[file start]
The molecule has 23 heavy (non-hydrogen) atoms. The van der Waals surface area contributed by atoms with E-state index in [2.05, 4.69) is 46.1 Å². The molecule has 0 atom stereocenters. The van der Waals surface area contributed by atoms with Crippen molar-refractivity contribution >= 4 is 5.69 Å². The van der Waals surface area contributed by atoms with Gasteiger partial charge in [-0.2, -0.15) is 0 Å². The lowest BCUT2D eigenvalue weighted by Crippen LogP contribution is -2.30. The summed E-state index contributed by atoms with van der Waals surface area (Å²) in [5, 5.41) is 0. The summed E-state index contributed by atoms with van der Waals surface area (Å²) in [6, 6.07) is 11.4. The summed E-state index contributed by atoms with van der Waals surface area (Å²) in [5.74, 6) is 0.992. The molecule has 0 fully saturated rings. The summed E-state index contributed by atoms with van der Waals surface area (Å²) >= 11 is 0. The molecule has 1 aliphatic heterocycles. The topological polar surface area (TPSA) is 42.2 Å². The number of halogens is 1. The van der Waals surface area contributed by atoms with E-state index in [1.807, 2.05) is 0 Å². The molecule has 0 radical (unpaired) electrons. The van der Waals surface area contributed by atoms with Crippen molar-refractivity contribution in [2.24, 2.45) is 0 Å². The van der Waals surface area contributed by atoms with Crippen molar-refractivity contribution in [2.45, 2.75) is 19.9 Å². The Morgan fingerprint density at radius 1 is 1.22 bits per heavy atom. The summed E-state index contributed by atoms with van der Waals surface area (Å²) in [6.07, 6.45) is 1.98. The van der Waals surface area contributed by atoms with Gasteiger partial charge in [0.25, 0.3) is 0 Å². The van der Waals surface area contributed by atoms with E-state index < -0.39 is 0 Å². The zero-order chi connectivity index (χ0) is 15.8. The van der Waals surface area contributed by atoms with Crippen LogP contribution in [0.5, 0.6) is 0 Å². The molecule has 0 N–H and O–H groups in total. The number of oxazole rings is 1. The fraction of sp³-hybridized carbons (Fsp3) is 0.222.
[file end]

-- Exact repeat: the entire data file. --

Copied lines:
The molecule has 23 heavy (non-hydrogen) atoms. The van der Waals surface area contributed by atoms with E-state index in [2.05, 4.69) is 46.1 Å². The molecule has 0 atom stereocenters. The van der Waals surface area contributed by atoms with Crippen molar-refractivity contribution >= 4 is 5.69 Å². The van der Waals surface area contributed by atoms with Gasteiger partial charge in [-0.2, -0.15) is 0 Å². The lowest BCUT2D eigenvalue weighted by Crippen LogP contribution is -2.30. The summed E-state index contributed by atoms with van der Waals surface area (Å²) in [5, 5.41) is 0. The summed E-state index contributed by atoms with van der Waals surface area (Å²) in [6, 6.07) is 11.4. The summed E-state index contributed by atoms with van der Waals surface area (Å²) in [5.74, 6) is 0.992. The molecule has 0 fully saturated rings. The summed E-state index contributed by atoms with van der Waals surface area (Å²) >= 11 is 0. The molecule has 1 aliphatic heterocycles. The topological polar surface area (TPSA) is 42.2 Å². The number of halogens is 1. The van der Waals surface area contributed by atoms with E-state index in [1.807, 2.05) is 0 Å². The molecule has 0 radical (unpaired) electrons. The van der Waals surface area contributed by atoms with Crippen molar-refractivity contribution in [2.24, 2.45) is 0 Å². The van der Waals surface area contributed by atoms with Crippen molar-refractivity contribution in [2.45, 2.75) is 19.9 Å². The Morgan fingerprint density at radius 1 is 1.22 bits per heavy atom. The summed E-state index contributed by atoms with van der Waals surface area (Å²) in [6.07, 6.45) is 1.98. The van der Waals surface area contributed by atoms with Gasteiger partial charge in [0.25, 0.3) is 0 Å². The van der Waals surface area contributed by atoms with E-state index < -0.39 is 0 Å². The zero-order chi connectivity index (χ0) is 15.8. The van der Waals surface area contributed by atoms with Crippen LogP contribution in [0.5, 0.6) is 0 Å². The molecule has 0 N–H and O–H groups in total. The number of oxazole rings is 1. The fraction of sp³-hybridized carbons (Fsp3) is 0.222.